Sweetened Condensed Milk

Where evaporated milk uses sterilization to extend its shelf-life, sweetened condensed milk has an extended shelf-life due to the addition of sugar. Sucrose, in the form of crystals or solution, increases the osmotic pressure of the liquid. This in turn, prevents the growth of microorganisms.

The only real heat treatment (85-90° C for several seconds) this product receives is after the raw milk has been clarified and standardized. The benefits of this treatment include totally destroying osmophilic and thermophilic microorganisms, inactivating lipases and proteases, decreases fat separation and inhibits oxidative changes. Unfortunately it also affects the final product viscosity and may promote the defect age gelation.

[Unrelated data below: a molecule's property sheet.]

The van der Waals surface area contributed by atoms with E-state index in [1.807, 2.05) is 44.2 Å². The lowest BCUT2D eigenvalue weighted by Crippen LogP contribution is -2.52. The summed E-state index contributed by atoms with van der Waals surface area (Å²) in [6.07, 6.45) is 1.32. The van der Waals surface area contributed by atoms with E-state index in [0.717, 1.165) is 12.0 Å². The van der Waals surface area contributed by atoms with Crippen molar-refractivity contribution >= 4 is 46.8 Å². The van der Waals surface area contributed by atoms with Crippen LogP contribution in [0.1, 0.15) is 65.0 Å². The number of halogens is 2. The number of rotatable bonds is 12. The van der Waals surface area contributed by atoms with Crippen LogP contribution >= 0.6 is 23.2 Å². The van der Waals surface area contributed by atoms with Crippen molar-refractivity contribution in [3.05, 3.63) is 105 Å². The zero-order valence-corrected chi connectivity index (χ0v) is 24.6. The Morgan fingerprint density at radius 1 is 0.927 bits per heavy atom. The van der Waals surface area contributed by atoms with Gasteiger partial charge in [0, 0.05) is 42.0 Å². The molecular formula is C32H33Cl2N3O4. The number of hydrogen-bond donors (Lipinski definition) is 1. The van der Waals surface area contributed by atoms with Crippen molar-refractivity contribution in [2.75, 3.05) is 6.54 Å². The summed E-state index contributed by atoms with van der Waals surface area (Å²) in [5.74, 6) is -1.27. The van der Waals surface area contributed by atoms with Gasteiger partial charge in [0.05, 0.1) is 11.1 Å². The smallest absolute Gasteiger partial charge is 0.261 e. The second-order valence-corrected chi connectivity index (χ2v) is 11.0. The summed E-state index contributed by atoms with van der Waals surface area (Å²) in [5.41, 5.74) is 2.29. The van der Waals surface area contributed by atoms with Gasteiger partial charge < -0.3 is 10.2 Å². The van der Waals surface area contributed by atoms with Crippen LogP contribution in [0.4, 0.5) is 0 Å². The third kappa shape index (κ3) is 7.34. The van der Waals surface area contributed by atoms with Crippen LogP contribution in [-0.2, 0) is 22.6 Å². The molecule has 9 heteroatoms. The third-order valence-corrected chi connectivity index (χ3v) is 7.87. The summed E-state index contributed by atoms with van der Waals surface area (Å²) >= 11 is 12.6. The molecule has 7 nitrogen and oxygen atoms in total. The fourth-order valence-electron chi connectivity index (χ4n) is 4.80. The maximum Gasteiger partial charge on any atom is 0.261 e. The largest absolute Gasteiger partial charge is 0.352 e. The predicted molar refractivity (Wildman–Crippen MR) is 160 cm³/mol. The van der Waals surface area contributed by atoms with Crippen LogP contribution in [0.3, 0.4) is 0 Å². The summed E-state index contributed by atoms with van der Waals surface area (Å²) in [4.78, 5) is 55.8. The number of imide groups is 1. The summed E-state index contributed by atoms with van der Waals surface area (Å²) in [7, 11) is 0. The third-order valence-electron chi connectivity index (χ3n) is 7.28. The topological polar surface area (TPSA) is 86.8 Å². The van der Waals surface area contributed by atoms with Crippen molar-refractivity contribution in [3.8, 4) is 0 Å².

The milk is evaporated in a manner similar to the evaporated milk. Although sugar may be added before evaporation, post evaporation addition is recommended to avoid undesirable viscosity changes during storage. Enough sugar is added so that the final concentration of sugar is approximately 45%.

The sweetened evaporated milk is then cooled and lactose crystallization is induced. The milk is inoculated, or seeded, with powdered lactose crystals, then rapidly cooled while being agitated. The lactose can crystalize without the seeding but there is the danger of forming crystals that are too large. This would result in a texture defect similar in ice cream called sandiness, which affects the mouthfeel. By seeding, the number of crystals increases and the size of those crystals decreases.

The product is packaged in smaller containers, such as cans, for retail sales and bulk containers for industrial sales.